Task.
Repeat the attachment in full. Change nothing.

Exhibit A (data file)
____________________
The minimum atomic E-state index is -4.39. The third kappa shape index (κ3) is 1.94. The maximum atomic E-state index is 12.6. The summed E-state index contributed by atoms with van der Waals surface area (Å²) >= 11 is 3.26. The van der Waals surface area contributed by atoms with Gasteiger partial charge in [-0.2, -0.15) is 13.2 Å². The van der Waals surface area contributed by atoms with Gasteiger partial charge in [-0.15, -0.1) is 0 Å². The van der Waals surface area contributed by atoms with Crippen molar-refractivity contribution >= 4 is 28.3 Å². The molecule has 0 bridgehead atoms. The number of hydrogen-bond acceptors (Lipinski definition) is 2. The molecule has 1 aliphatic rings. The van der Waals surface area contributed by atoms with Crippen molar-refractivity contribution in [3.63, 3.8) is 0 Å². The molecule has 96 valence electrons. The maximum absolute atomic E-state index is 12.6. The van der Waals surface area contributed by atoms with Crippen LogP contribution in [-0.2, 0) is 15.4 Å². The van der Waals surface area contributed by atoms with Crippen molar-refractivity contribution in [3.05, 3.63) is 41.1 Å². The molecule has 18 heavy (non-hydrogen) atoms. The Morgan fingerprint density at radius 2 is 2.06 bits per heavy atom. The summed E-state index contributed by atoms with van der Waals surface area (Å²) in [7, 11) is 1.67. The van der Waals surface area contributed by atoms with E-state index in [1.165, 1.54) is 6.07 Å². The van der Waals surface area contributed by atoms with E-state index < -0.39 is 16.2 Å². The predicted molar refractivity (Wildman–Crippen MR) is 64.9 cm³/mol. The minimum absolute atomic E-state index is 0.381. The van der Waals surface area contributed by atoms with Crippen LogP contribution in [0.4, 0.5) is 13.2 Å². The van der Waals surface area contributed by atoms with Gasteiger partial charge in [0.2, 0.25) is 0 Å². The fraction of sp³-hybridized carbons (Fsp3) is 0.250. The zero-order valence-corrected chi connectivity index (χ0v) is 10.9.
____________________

The minimum atomic E-state index is -4.39. The third kappa shape index (κ3) is 1.94. The maximum atomic E-state index is 12.6. The summed E-state index contributed by atoms with van der Waals surface area (Å²) >= 11 is 3.26. The van der Waals surface area contributed by atoms with Gasteiger partial charge in [-0.2, -0.15) is 13.2 Å². The van der Waals surface area contributed by atoms with Gasteiger partial charge in [-0.15, -0.1) is 0 Å². The van der Waals surface area contributed by atoms with Crippen molar-refractivity contribution >= 4 is 28.3 Å². The molecule has 0 bridgehead atoms. The number of hydrogen-bond acceptors (Lipinski definition) is 2. The molecule has 1 aliphatic rings. The van der Waals surface area contributed by atoms with Crippen molar-refractivity contribution in [3.63, 3.8) is 0 Å². The molecule has 96 valence electrons. The maximum absolute atomic E-state index is 12.6. The van der Waals surface area contributed by atoms with Crippen LogP contribution in [-0.2, 0) is 15.4 Å². The van der Waals surface area contributed by atoms with Crippen molar-refractivity contribution in [3.05, 3.63) is 41.1 Å². The molecule has 18 heavy (non-hydrogen) atoms. The Morgan fingerprint density at radius 2 is 2.06 bits per heavy atom. The summed E-state index contributed by atoms with van der Waals surface area (Å²) in [7, 11) is 1.67. The van der Waals surface area contributed by atoms with E-state index in [1.165, 1.54) is 6.07 Å². The van der Waals surface area contributed by atoms with E-state index < -0.39 is 16.2 Å². The predicted molar refractivity (Wildman–Crippen MR) is 64.9 cm³/mol. The minimum absolute atomic E-state index is 0.381. The van der Waals surface area contributed by atoms with Crippen LogP contribution in [0.4, 0.5) is 13.2 Å². The van der Waals surface area contributed by atoms with Gasteiger partial charge in [0.2, 0.25) is 0 Å². The fraction of sp³-hybridized carbons (Fsp3) is 0.250. The zero-order valence-corrected chi connectivity index (χ0v) is 10.9.